Mairangi Bay in the first half of the 2017-18 season surprised most pundits by winning both of the centre’s men’s premier divisions and so ending some of the recent dominance of the Browns Bay and Birkenhead clubs.
But the rise of Mairangi Bay was no accident, according to club chairman Stuart Jamieson. It was the result of a concentrated five-year campaign aimed at improving the club’s overall performances.
This covered two broad fronts: a coaching programme led by two club stalwarts Ian Hardy and Rex Redfern and in ensuring that club members played on high standard greens. The latter aim involved converting greens from Starweed to the Maniototo strain which has always flourished in the South Island and employing a professional green-keeper.
Jamieson acknowledges Mairangi Bay has always been a solid, well administered club since its formation in 1948 and has had its quota of quality players. These have included Gordon Dilks back in the days when Mairangi Bay was part of the Auckland centre and the much decorated women’s player Caryl Miles, to name just two. It has also had in the past innovative administrators like the late Don Gillespie.
But the challenges bowls and all recreational sport face meant changes, however slight, were needed. That this has been largely achieved is reflected in the great double secured by the men this season. Mairangi Bay, too, appears to have arrested some of the membership decline suffered by most clubs in recent times and the excellent family atmosphere the club has always enjoyed has been maintained.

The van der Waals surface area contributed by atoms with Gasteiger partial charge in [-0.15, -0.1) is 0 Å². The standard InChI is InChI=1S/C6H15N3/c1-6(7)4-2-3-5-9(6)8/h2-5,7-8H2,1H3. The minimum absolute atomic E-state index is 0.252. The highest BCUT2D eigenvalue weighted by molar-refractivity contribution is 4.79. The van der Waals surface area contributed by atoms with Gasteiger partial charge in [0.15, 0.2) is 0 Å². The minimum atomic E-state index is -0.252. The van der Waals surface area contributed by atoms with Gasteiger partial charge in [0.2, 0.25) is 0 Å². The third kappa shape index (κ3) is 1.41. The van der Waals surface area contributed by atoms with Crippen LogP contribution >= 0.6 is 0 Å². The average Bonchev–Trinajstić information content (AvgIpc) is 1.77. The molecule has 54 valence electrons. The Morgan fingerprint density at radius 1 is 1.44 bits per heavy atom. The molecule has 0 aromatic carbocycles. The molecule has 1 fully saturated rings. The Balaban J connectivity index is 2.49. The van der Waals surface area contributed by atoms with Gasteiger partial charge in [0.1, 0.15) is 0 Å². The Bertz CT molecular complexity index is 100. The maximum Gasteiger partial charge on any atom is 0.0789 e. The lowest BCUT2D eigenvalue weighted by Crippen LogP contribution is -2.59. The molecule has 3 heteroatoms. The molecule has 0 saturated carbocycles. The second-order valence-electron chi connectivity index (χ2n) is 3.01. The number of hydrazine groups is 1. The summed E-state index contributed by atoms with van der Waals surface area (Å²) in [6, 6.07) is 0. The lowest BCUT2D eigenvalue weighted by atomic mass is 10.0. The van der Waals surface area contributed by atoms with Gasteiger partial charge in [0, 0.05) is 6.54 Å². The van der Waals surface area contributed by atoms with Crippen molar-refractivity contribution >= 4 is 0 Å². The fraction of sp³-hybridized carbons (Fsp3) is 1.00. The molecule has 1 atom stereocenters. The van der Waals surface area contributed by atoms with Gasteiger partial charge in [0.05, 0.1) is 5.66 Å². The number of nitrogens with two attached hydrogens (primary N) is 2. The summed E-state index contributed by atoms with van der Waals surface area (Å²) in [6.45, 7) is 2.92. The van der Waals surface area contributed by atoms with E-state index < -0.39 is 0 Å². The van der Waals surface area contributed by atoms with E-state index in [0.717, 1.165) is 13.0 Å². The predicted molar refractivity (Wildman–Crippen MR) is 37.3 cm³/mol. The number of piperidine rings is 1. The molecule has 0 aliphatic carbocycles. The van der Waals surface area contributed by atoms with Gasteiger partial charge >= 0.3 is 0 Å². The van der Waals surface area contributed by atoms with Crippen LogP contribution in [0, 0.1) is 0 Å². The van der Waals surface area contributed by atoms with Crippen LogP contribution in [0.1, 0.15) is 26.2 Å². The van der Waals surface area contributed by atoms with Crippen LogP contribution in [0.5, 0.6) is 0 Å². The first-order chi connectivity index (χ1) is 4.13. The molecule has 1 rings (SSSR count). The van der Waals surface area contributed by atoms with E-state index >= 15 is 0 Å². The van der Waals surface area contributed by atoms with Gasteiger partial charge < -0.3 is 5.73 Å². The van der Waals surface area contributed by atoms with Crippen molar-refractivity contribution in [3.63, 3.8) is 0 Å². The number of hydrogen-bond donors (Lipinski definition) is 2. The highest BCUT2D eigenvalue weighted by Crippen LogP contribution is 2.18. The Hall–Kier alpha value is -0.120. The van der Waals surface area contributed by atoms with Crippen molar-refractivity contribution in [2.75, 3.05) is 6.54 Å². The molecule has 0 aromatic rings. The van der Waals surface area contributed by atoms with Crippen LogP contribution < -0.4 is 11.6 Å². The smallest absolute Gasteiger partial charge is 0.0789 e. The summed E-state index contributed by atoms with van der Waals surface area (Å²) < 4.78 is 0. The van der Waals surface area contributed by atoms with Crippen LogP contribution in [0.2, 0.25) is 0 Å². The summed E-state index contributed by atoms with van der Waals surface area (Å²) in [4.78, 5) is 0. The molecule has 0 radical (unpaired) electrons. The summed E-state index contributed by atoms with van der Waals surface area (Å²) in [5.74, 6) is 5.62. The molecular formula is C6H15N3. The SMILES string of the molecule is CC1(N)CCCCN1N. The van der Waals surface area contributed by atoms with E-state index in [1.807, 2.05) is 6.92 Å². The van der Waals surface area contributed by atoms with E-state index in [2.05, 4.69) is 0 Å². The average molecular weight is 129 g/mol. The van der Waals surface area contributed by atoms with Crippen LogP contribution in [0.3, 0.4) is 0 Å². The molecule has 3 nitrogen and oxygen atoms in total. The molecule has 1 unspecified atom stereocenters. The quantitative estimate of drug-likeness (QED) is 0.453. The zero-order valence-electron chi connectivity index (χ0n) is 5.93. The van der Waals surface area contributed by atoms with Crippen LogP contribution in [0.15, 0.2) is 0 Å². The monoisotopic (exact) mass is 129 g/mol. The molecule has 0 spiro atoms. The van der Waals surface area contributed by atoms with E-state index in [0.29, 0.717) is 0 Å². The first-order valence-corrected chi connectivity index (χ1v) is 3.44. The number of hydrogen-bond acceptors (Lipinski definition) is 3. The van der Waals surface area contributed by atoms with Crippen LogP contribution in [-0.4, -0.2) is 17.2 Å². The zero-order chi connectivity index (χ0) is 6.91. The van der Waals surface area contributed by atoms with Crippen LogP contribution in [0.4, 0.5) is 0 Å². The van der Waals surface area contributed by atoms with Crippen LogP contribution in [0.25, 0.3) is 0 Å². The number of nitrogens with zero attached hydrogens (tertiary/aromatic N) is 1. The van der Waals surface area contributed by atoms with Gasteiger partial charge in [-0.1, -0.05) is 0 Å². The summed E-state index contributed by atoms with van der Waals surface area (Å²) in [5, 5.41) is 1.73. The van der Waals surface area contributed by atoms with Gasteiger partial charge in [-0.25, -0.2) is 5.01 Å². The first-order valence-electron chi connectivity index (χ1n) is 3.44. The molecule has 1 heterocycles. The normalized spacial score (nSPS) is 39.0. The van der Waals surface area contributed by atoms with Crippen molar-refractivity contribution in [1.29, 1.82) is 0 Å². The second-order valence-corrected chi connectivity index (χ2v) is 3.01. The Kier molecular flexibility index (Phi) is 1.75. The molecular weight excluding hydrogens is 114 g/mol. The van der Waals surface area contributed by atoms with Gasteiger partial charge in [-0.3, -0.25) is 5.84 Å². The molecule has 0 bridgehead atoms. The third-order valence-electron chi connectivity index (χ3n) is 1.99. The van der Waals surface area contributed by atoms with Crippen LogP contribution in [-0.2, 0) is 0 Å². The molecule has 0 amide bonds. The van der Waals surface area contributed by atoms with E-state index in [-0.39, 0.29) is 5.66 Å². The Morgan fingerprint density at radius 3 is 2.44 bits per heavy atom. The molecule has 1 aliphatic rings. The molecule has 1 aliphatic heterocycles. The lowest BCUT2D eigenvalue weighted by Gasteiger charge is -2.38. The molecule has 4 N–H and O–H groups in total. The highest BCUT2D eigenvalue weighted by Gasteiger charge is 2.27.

Of special satisfaction to Mairangi has been the fact its double was gained by home-grown bowlers, a spinoff of the success gained in the past few years by its one-to-five-year bowlers. That was also illustrated by the remarkable feat of a fourth-year bowler Theresa Rogers in making the centre’s women’s singles final.
Another club which has been a jewel in Harbour crown has been Sunnybrae, a relative newcomer to the sporting scene in that it was formed only in 1980. In many ways Sunnybrae is a contrast to clubs like Mairangi Bay, which are based near busy shopping centres.
Sunnybrae exists in almost splendid isolation, adjacent to the Takapuna municipal golf course and close to the North Shore Indoor Centre. Sunnybrae was meant to be based at Marlborough Park in Hillcrest, but this venue was canned because it could accommodate only one green.
Instead what was once was a swamp became the venue and had they been needed club president Alf Jenkinson, with Don Rae the only two surviving foundation members, says the site could have provided six greens. While the swamp was being drained it yielded, Jenkinson observes, 600 golf balls which had strayed from the nearby course.
The club’s relative isolation, Jenkinson believes, is one of its great assets. Another is that it is one of the North Shore’s most central spots. “We’ve got no neighbours to worry about and no high rise to affect our greens,” he says.
Originally Sunnybrae had men’s and women’s clubs, but became combined in 1997-98 which Jamieson says had some opposition, but was “the best thing we ever did.” Three women’s players, Mary Gulbrandsen, Ruth Lynch and Carole Fredrick have all been national champions.
From an early peak of 220 members Sunnybrae is down to about 100. But it still retains a hard core of competent players and among recent feats was the successful hosting of the televised Bowls Professional League.